In the wake of the Patrick Brown resignation, the Ontario PC caucus gathered behind closed doors to name Vic Fedeli as their “parliamentary leader,” a term that irks me to no end. Fedeli came out and called himself “party leader” rather than “interim” or “parliamentary,” clearly signalling that he wanted this to be permanent going into the election, but within hours, the party insisted that they would indeed hold a full leadership contest to be concluded by March 31st, where the party membership would vote on a leader (and yes, Fedeli will be running while still acting as the interim/“parliamentary” leader).
— Robert Benzie (@robertbenzie) January 26, 2018
The adoption of the term “parliamentary leader” is recent, and as far as I know was only first used by the NDP to give a name to what Guy Caron is doing as Jagmeet Singh’s proxy inside the Commons while Singh refuses to get his own seat, and generally avoids being in Ottawa as much as possible. Caron is left to be the de facto leader, even going so far as to make key decisions around staffing in the leader’s office in Ottawa, which would seem to make him de jure leader as well and Singh to be some kind of figurehead, wandering the land. But why it’s offensive as a concept is because it attempts to normalize this notion that the leader isn’t in the parliamentary caucus – something that is an affront to our Westminster system. The Ontario PC party using this term both affirms the use of this term, and opens up the notion of a similar arrangement where a new leader could be chosen by the membership while not having a seat, further taking us down this road to debasing our system.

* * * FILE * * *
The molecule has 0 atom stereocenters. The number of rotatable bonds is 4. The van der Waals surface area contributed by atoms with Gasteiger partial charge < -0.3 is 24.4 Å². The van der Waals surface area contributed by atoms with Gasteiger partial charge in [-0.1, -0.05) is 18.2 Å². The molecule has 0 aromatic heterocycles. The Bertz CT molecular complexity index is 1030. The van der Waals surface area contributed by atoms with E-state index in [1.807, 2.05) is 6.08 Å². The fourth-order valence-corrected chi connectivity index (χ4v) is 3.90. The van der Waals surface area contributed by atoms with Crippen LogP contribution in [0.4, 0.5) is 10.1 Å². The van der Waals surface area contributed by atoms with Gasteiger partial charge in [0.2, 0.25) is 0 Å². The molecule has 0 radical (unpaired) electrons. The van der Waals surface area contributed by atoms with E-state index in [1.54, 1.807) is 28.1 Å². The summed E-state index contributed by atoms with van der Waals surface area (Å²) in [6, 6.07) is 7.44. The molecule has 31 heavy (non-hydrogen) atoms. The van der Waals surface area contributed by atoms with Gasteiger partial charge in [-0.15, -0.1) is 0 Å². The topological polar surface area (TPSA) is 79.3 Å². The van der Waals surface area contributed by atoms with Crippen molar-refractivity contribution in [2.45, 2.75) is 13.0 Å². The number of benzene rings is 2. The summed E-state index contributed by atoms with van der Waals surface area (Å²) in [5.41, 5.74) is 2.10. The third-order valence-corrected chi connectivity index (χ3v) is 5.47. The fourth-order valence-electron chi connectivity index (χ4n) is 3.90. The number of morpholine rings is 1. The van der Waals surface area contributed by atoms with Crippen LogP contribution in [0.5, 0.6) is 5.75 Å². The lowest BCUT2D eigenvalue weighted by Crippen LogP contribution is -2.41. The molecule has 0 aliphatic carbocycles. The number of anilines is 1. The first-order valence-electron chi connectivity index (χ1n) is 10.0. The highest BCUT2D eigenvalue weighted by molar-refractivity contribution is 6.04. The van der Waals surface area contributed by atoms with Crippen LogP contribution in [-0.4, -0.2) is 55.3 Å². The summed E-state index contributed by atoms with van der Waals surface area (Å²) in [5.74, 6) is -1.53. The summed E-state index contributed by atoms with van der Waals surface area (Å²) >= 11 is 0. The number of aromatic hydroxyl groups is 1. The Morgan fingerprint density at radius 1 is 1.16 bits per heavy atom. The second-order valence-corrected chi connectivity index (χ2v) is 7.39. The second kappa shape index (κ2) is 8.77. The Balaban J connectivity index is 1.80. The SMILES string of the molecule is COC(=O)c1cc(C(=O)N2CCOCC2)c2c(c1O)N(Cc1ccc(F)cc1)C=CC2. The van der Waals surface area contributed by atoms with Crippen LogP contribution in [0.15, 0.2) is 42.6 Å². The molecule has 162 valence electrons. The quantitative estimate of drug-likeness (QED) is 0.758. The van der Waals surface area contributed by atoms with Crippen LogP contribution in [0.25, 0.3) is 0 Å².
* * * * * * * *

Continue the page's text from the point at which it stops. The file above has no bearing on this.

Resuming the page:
Mike Moffatt, meanwhile, has the right idea – all leaders should be considered “interim,” because they should be able to be removed at a moment’s notice by the caucus (given that the caucus should select the leader, and that the leader should live in fear of the caucus). What happens instead with electing leaders by the membership is that they feel they have a sense of “democratic legitimacy,” which they feel insulates them from accountability, and they wield their imagined authority over the caucus, meaning that it’s the caucus who has to fear the leader instead of the other way around – especially if the rules persist that the leader signs their nomination papers. That’s not the way our system was designed to function, and it’s caused great damage to our system, and it gets worse as time goes on, with each iteration trying to turn it more and more into a quasi-presidential primary. The way the Ontario PC party has had to deal with this Patrick Brown situation within the context of their bastardized rules (and fetishizing the 200,000 members signed up in their last leadership contest, the bulk of them by Brown and his team) is utterly debasing to Westminster parliaments. More than anything, the events of the past week should be an object lesson in why we should restore caucus selection, should anyone be listening.